After both teams had their fair share of chances to score, it was Arsenal who took the lead in the 67th minute. Captain Aubameyang was once again able to punish Chelsea, who felt that the goal should have been disallowed after an incident between Andreas Christensen and Héctor Bellerín.

 

Things went from bad to worse for Chelsea as Mateo Kovacic was shown a controversial second yellow card of the game by referee Anthony Taylor for his challenge on Granit Xhaka.

Ultimately, the fourth-place finishers of the Premier League were down to nine men when Pedro, who is set to depart London for AS Roma, needed to receive oxygen before being stretchered off the field to put the cherry on the top of what was already a horrendous match for The Blues.

Although Chelsea were able to have 60 percent of the possession throughout the match, it was Arsenal who were able to finish their chances. The eye-opening statistic was that The Blues committed 14 fouls compared to two for The Gunners. 

The North London-side were subsequently able to their 14th FA Cup in the competition’s history, which has helped them clinch a spot in next season’s Europa League, while also knocking out Wolverhampton from the competition.

 For Arsenal, they will start its preparations for the next Premier a League season, which is set to start on September 12. Chelsea, meanwhile, will face off against Bayern Munich at the Allianz Arena next Saturday, but are currently trailing 3-0 on aggregate.

Arsenal face Chelsea in all London FA Cup final

Saturday afternoon at 5.30 pm will see an all London Cup Final between Chelsea and Arsenal. These two London heavyweights will go toe to toe in what will be a unique occasion.

For the first time in its long and illustrious history, the final will be played in front of no fans.

Anthony Taylor will be in charge in his second FA Cup final. By some strange coincidence his first was the Final in 2017 between both of these sides.

These two London giants are used to meeting in a final at the end of the season, having been involved three times in the last four seasons with both sides having won two finals. Arsenal the FA Cup and Chelsea the League Cup Final and Europa League Final.

Arsenal are clearly the cup kings of England, having won the FA Cup a record 13 times and been involved in the final a record 21 times. The Gunners have also won their last six FA Cup Finals.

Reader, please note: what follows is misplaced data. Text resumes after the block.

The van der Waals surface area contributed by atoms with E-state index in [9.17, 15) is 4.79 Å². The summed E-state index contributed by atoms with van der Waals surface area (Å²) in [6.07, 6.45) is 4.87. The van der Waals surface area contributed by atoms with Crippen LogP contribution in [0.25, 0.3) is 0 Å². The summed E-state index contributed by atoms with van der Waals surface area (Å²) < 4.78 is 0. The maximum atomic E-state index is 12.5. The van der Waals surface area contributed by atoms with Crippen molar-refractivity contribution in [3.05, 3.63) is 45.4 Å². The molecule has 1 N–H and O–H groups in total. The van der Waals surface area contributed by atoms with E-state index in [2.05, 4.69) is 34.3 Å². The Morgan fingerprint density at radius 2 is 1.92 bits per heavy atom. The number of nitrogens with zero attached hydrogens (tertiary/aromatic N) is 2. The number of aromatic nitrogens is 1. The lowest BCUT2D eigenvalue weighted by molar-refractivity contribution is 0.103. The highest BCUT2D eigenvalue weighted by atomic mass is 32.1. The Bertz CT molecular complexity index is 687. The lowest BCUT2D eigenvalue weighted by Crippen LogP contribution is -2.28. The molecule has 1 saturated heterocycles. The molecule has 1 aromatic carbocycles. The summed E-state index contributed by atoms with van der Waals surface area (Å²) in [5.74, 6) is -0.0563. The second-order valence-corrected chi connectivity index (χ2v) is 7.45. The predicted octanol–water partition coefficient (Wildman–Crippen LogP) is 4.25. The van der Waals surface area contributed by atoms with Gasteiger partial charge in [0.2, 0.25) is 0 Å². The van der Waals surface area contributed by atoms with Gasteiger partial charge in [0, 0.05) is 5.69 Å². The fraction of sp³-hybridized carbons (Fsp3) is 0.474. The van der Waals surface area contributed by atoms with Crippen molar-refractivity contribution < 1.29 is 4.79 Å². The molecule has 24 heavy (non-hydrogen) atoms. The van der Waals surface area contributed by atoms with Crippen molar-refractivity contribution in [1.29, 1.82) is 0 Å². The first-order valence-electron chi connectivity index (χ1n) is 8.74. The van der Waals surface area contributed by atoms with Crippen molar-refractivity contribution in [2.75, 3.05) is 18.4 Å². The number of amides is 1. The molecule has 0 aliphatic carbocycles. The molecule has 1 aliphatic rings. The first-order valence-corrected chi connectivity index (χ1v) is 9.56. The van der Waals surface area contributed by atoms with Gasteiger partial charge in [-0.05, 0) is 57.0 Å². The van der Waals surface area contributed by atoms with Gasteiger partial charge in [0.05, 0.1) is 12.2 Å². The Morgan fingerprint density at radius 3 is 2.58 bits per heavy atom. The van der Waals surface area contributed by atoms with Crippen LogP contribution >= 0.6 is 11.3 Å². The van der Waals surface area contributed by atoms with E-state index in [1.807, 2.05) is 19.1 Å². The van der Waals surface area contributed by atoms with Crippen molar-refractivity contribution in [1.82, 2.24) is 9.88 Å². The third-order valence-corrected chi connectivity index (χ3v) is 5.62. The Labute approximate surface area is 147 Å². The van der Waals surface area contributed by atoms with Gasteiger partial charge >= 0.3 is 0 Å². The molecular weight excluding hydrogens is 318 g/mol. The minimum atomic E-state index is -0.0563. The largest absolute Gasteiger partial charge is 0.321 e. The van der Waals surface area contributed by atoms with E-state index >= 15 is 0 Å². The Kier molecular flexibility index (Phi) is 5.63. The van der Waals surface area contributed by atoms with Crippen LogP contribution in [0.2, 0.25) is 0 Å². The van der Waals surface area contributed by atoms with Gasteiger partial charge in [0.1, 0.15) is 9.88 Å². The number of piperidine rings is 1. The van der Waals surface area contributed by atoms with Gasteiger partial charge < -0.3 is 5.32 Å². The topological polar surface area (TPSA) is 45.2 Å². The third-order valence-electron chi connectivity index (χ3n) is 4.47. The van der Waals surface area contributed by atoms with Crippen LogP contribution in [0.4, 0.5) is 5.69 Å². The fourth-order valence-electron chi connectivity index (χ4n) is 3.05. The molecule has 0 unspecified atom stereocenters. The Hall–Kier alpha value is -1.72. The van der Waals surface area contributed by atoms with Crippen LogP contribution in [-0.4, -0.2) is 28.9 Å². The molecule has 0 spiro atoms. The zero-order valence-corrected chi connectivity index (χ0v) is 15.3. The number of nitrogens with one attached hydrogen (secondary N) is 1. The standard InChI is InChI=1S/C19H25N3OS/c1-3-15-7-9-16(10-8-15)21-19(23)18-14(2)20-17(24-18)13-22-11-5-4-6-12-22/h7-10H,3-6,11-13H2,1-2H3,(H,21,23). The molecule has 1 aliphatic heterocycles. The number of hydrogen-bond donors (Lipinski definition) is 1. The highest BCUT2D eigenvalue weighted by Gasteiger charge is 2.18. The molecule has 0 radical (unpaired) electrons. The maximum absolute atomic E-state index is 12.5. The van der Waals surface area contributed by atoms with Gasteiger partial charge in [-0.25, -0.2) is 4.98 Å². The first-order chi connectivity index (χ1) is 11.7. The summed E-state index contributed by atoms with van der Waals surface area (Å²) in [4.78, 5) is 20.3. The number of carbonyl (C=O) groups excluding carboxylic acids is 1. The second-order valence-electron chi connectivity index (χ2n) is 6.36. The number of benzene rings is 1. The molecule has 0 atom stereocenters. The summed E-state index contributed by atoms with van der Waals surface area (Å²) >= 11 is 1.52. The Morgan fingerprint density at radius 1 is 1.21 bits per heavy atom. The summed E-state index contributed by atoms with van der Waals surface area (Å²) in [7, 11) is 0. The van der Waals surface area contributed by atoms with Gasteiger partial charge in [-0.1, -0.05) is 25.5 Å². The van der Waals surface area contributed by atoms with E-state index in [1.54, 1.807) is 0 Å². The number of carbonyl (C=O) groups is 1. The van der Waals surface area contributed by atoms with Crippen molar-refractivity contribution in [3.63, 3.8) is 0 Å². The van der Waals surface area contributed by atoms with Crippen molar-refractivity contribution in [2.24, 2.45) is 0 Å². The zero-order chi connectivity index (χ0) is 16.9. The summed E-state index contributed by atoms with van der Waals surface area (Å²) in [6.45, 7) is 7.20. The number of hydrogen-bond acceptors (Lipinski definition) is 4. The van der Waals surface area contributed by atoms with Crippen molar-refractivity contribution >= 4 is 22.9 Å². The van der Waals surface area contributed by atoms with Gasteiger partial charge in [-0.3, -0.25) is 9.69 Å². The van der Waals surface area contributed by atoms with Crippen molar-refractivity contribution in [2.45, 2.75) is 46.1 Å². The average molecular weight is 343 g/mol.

For Chelsea this will be their 14th FA Cup Final appearance with the Blues winning seven of their last nine finals. However both of those defeats were against Arsenal.

Back in 2017 Per Mertesacker captained Arsenal to victory over Chelsea by 2-1 at Wembley with Aaron Ramsey hitting a 79th minute winner to give manager Arsene Wenger his final piece of major silverware.

Thanks to second half goals from Ray Parlour and Freddie Ljungberg it was Arsenal who were crowned FA Cup winners in 2002, with the final being held in Cardiff.

Saturday’s FA Cup Final will see a contest with two up and coming managers at the helm. Gunners boss Mikel Arteta who is 38 and Frank Lampard 42, are the two youngest Premier League bosses and already have impressed the football world by their courageous tactics and game management.

Under Arteta, Arsenal’s two outstanding performances recently have been victories inside four days against Premier League champions Liverpool and an FA Cup semi-final triumph over Manchester City.

The Gunners have beaten Leeds, Bournemouth, Portsmouth, Sheffield United and Man City on their way to Wembley and only conceding two goals in the process.

Chelsea have had to overcome Nottingham Forest, Hull City, Liverpool, Leicester City and Manchester United in the semi-final to book their place at Wembley. Like Arsenal they have only let in two goals on their way to the final.

Both Arteta and Lampard have not been afraid to make ruthless decisions. Arteta’s refusal to pander to the whims of Mesut Ozil saw him excluded from the nine substitutes for the semi-final.